“I think my favourite moment was the second week of shooting when we dug into our first proper horror sequence (Chris eating the spider). Up to that point, we had shot a lot of smaller pieces of the film. I like to play atmospheric music on set to help set the mood for the scene I’m shooting, and I was playing some of Ennio Morricone’s amazing score from The Thing. Playback on the monitor along with this musical backdrop really started freaking some crew out and I starting growing in confidence that we were making something that was really going to get under people’s skin.”

What was your first role as a director (feature/short), and how has your style changed over the years?

“I guess after all of the strange and weird student shorts where I really hadn’t quite figured out what sort of filmmaker I wanted to be, my first professional short was Through the Night, which was made with the same core team as The Hole in the Ground. Myself and my producer John Keville wanted to make something simple and scary that could help us get onto the genre circuit.

“I’m not sure my style has actually changed a whole lot since then, but I have learned more and more about how to try and get as close as possible to the vision in my head. I think this comes with experience, but I also think it comes from having increasingly brilliant people to collaborate with.”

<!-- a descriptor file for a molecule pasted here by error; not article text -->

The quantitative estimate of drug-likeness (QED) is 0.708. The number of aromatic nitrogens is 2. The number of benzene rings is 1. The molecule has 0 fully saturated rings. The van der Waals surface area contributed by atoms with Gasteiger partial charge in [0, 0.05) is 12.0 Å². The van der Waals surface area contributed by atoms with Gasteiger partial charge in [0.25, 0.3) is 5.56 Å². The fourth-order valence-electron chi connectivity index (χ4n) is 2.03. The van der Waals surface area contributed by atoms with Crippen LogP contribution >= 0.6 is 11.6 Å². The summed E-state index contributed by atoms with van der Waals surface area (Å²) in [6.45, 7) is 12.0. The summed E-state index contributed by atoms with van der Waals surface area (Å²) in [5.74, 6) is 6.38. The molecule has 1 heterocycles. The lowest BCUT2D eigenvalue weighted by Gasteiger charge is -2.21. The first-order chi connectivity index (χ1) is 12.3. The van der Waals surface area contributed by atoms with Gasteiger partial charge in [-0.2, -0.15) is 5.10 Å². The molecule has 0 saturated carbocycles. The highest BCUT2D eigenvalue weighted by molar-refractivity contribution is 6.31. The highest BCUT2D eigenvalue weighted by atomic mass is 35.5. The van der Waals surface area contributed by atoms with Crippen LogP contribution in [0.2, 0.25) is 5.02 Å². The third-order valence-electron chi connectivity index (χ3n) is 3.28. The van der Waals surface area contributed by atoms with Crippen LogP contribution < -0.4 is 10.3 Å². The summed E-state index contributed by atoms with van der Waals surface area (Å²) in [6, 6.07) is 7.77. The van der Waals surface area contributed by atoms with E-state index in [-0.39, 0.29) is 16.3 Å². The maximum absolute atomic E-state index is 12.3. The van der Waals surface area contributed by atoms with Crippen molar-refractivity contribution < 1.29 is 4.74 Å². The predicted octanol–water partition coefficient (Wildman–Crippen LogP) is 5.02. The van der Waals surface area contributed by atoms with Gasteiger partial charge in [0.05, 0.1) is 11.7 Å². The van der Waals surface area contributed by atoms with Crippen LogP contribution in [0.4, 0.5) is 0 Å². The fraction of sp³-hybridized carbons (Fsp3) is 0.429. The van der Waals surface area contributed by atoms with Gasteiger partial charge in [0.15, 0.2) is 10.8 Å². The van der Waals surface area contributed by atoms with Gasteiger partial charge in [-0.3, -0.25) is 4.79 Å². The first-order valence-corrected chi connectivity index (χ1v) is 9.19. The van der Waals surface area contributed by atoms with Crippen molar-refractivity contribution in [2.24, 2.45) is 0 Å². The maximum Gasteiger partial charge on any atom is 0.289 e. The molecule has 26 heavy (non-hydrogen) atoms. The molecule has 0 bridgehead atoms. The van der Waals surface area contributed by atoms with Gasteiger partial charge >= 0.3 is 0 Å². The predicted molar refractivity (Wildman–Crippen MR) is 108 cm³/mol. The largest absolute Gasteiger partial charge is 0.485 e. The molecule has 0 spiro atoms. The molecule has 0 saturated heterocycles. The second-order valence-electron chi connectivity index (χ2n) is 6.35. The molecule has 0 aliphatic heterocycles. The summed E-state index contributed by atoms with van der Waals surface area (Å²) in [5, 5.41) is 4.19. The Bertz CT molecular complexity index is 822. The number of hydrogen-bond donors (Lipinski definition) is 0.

What do you think of the current state of filmmaking in independent and mainstream cinema? Are there trends you’re excited about or that you like/dislike?

“I like how much choice there is out there. I’m really excited at how horror cinema has really broken through into the mainstream. Alongside superhero movies and musicals, it’s probably the most bankable genre there is. I don’t really dislike any trends in cinema, but I would like to see more mature and event driven thrillers back on the menu. Movies like Silence of The Lambs or Seven, for example.”

What filmmaker or director’s work has influenced or inspired you the most?

“I’d be lying if I didn’t say I was an Amblin kid. It’s not all about Spielberg, but how his movies defined so much that happened in commercial and entertaining cinema in the 80s and beyond. I grew up on this type of material, and you just cannot escape those influences. I struggle to ever pick one movie, or one filmmaker, but I could list Spielberg, Sam Raimi, Stanley Kubrick, Peter Jackson, and Robert Zemeckis, as the directors who have directly influenced my vision of what movies are, and what sort of moves I want to make.”

What other Irish filmmaker have you been most impressed by in recent times?